Backspin production is consistent with the launch findings. I was hard pressed to push this club over 2,500 rpm and instead found my shots sitting in the 1,650-1,900 range which validates the effectiveness of the design.
So, we covered the good, and the neutral. What’s the surprise?
On two separate occasions, I had the opportunity to play with visiting professional athletes—one a baseball player and one a hockey player. Lo and behold, they both had a custom-fit Rogue ST Triple Diamond LS driver with Fujikura Ventus Black (velocore) shafts.
For those of you that don’t geek out over gear, these sticks are basically the Ferrari of drivers and cost in excess of $1,000 with fitting and premiums tallied.
Naturally, both baseball and hockey lend themselves to very high swing speeds. Of course, I had to bother the gents to swap drivers and play a second ball on a few par-5s… you know… for the readers… It didn’t work out well for me.
When I say the results were shocking, I’m not exaggerating. These gentlemen consistently were able to carry the ball over 300 yards with their respective setups, yet struggled when hitting the ST MAX I was testing out at the time.
While they still hit the ball solid, their balls would balloon up in the air, or catch a shot shape that limited their distance and control comparatively.
For one of the outings, I used one of the custom Rogue ST Triple Diamond LS driver early in the round and *proudly* hit a 311y draw directly to the center of a dog-leg-left fairway with no elevation assistance. It may have rolled a good portion of the way, but in good spirit of competition I told my playing partner, “good luck matching that”.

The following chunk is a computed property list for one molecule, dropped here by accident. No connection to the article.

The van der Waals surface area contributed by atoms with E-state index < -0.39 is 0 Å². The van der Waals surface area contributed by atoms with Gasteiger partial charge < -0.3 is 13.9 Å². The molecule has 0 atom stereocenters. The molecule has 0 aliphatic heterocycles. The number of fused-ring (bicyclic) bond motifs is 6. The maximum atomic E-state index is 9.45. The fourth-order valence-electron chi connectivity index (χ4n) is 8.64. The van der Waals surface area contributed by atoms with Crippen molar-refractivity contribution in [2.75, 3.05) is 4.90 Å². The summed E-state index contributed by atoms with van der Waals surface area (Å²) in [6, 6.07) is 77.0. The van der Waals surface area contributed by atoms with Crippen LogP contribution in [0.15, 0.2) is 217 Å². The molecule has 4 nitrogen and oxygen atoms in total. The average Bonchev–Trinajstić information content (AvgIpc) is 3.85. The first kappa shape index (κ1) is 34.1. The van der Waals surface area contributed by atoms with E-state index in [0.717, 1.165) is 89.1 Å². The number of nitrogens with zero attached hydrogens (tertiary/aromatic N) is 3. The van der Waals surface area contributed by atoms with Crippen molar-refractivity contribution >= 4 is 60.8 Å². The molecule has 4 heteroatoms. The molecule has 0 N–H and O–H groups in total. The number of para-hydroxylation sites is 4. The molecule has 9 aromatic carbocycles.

I lost…badly. The guy hit a 349y drive on the same line, through the fairway, on a fly, and onto another hole. There was no wind. *Mind blown*. He proceeded to bomb a couple more shots that jumped past the 330y mark throughout the rest of the day to prove a point.
In sum, this driver can absolutely handle anything you throw at it.
While a fun story and experience, this isn’t the reality for the majority of players and consumers that will try to play the Rogue ST Triple Diamond LS Driver. However, it does show just how effective the technology in the club can be with the right user.
The TD LS shares the same design characteristics as the rest of the Rogue ST family, and I love the matte carbon fiber fade adorned by the gold striping at the back. Where it differs is in the more compact head shape and symmetrical face.
It’s hard to look at the club and not like what you see at address, especially since the aesthetics are so clean. For those that want to brave the TD, the club is large enough that it doesn’t appear intimidating. If you put it side-by-side with the MAX LS, you’ll notice that it’s a bit shorter from front to back.
Sound and Feel
The TD shares a sound signature with the MAX LS and registers on the lower side of “quiet” when you strike a ball out of the sweet spot.
From a feel perspective, the TD has the most feedback out of the ST line of drivers. You’ll definitely know whether you hit a ball out the toe, heel, high or low if you’re paying attention. While sometimes jarring, this is definitely helpful to calibrate your contact point at the range, or make small adjustments on course.
- Incredible feel and stability on sweet-spot strikes
- Ball speed is absurd for well-struck shots. Wind should not be an issue
- Low spin and low launch are a recipe for distance
- Compact head shape and size will appeal to everyone, but especially players looking for a more traditional club
- Price. $550 is a lot to pay for a new stock driver